Sprotty – A Web-based Diagramming Framework

Thu Jun 08 2017 by Dr. Jan Köhnlein

Development tools in the web are trending. With Theia, we have already started to build an IDE platform with web technologies that works for browser apps as well as rich clients. While Xtext, Monaco, and LSP constitute a good foundation for textual editing, the question arises whether we can extend this idea for graphics. So we started brooding over a graphical framework as well and here is the result: Let me present you to Sprotty. Sprotty is a web-based framework for diagrams. It is open-source under the EPL-2.0 license. The source code is on Github.

Watch a quick demo

Rendering and Animations

Sprotty uses SVG, and by that offers modern, stable and scalable rendering on a wide range of browsers In Sprotty, animations have been built-in right from the beginning, so the framework is prepared for asynchronous state changes everywhere. Animations help the user of a Sprotty diagram to keep the context without being distracted by flickering. We already ship a set of pre-built transitions for morphing diagrams on state changes, but you can easily build your own ones. You can even travel back and forth in time using animations. Sprotty also comes with a bridge to the Eclipse Layout Kernel for sophisticated automatic diagram layout.

Separation of Client and Server

A Sprotty app usually consists of two major components: The client only holds a model of the current diagram, renders it, and interacts with the user. The optional server knows about an underlying semantic model and how to map it to diagram elements. Client and server communicate by sending each other JSON notifications. This minimizes the memory footprint on the client, which is necessary for a browser app. A server can handle much bigger amounts of data, e.g. from a database or a development workspace. Having said that, Sprotty can of course be used a client-only app without a backend.

Integration With LSP, Xtext and Theia

While Sprotty is not necessarily tied to the LSP, its architecture is a good match. We have integrated it with Theia by extending an Xtext-based language server with the Sprotty server, tunneling the messages through the LSP, and creating a Theia widget holding the Sprotty client. The source code is on Github as well. The result can be seen here:

Quick demo video of IDE integration

Reactive Architecture with Dependency Injection

Sprotty is inspired by modern reactive frameworks like React/Flux. Information flows in a unidirectional circle between three functional components. This architecture is much less susceptible to event feedback cycles than the traditional model-view-controller approach. As the components don’t rely on a shared state, they can be unit-tested individually without the need to set up the entire environment or to start a browser. In the viewer component, Sprotty uses a very fast virtual DOM framework that patches the actual DOM with the changes. Using so called thunks you can skip entire branches of the DOM if they are unchanged to further optimize performance. Sprotty’s client is implemented in TypeScript, so you can enjoy the benefits of static typing if you wish or use JavaScript directly if not. The SVG views can be easily specified using JSX and styled with CSS. All components of a diagram are wired up with dependency injection. This way, users can customize every single part, while getting good defaults without much ado. The Sprotty server is written in Xtend, which is transpiled to Java as TypeScript is to JavaScript. Integration with Xtext and a language server is easy.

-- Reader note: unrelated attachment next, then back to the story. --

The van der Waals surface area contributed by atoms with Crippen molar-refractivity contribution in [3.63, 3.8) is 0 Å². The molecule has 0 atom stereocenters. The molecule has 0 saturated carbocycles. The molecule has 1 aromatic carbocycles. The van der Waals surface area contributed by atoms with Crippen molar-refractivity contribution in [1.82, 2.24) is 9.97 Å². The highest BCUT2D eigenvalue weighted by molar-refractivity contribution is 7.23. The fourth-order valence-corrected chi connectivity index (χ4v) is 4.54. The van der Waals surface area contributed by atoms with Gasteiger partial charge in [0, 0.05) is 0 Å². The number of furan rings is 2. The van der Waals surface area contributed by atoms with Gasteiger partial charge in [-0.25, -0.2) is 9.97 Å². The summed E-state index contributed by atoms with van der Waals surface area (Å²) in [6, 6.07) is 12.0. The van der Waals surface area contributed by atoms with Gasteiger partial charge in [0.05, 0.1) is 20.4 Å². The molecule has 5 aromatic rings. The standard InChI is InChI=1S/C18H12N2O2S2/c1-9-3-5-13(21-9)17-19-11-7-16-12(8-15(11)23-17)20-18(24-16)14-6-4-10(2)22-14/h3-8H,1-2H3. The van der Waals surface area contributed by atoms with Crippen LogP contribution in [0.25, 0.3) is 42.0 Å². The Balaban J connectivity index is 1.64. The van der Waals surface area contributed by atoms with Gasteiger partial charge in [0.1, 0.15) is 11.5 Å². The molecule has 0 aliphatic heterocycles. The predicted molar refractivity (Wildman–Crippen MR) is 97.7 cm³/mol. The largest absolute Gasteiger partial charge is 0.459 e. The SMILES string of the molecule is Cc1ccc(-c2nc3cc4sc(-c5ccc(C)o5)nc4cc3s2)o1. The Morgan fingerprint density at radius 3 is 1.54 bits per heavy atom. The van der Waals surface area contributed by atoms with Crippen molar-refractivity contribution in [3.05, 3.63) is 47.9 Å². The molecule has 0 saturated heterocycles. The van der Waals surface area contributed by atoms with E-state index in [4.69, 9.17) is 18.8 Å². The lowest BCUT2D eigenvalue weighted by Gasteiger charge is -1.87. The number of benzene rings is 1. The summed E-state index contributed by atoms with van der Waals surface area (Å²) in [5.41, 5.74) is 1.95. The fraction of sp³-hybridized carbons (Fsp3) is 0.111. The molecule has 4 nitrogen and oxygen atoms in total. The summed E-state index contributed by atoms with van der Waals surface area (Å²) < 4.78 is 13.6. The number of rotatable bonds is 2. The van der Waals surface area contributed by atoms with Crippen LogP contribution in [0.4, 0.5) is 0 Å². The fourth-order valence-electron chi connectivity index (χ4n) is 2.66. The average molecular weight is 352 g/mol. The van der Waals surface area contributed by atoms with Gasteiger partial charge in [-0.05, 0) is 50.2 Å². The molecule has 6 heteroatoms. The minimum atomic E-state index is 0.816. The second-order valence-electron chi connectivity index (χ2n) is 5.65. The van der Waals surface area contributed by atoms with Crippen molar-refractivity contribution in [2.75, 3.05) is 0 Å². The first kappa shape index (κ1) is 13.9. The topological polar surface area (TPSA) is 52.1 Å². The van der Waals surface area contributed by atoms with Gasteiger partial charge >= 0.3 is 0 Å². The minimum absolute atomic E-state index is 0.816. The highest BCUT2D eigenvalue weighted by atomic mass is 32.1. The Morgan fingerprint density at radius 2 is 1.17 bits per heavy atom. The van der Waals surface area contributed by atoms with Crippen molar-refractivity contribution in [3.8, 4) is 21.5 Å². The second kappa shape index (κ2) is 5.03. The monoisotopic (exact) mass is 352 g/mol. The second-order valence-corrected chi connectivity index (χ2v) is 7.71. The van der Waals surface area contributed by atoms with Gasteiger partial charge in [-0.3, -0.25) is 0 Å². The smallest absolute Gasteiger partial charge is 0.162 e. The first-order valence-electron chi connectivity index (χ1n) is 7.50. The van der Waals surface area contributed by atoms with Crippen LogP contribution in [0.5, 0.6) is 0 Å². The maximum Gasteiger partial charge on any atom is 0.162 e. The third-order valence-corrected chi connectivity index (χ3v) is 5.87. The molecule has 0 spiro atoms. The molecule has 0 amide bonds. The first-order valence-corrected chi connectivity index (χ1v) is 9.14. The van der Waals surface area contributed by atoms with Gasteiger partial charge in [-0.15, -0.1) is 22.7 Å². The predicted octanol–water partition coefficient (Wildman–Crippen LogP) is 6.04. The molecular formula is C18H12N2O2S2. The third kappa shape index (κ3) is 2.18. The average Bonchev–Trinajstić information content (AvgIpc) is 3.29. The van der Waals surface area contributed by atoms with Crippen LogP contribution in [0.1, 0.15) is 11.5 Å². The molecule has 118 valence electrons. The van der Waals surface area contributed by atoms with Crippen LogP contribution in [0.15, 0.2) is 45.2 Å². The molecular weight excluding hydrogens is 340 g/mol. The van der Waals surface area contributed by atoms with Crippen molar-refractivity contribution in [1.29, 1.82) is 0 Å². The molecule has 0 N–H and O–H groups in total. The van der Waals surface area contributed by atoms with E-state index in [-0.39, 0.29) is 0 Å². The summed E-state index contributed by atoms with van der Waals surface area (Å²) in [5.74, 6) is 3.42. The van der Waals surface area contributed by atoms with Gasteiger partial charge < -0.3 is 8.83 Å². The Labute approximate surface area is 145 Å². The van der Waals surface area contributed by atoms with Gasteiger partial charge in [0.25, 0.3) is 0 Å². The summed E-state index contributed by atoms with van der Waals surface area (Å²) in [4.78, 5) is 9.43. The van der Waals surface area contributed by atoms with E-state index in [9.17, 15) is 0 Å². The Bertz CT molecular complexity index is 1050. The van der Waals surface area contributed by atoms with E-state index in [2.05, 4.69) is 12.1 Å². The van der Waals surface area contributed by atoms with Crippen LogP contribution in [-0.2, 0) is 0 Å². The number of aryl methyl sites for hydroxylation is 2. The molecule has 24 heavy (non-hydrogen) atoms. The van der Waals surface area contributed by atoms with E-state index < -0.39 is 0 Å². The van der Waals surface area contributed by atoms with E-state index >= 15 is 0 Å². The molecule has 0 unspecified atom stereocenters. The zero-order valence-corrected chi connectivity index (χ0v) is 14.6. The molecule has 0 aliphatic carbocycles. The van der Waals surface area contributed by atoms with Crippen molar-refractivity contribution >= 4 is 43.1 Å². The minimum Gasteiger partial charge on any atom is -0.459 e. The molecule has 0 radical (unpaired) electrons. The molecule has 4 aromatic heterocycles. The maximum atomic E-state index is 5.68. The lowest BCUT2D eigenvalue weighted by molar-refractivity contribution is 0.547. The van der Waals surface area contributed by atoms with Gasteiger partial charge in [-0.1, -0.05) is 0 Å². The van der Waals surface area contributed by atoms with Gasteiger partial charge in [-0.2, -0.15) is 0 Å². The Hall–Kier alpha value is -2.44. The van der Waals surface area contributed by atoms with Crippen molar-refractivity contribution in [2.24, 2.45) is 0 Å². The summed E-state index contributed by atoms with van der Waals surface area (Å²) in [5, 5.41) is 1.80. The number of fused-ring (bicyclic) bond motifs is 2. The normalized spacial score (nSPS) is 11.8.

Current State

We have just started Sprotty but it should already be applicable for many scenarios. We plan further extensions, e.g. to allow the user assemble the content of a diagram and persist the result. We expect to get quite some momentum in the near future in combination with the Theia project. Give it a try and let us know what you think. Sprotty works best with the Chrome browser. Issue reports are welcome. Like in Theia, the CDT team at Ericsson has started contributing to Sprotty, and so could you!

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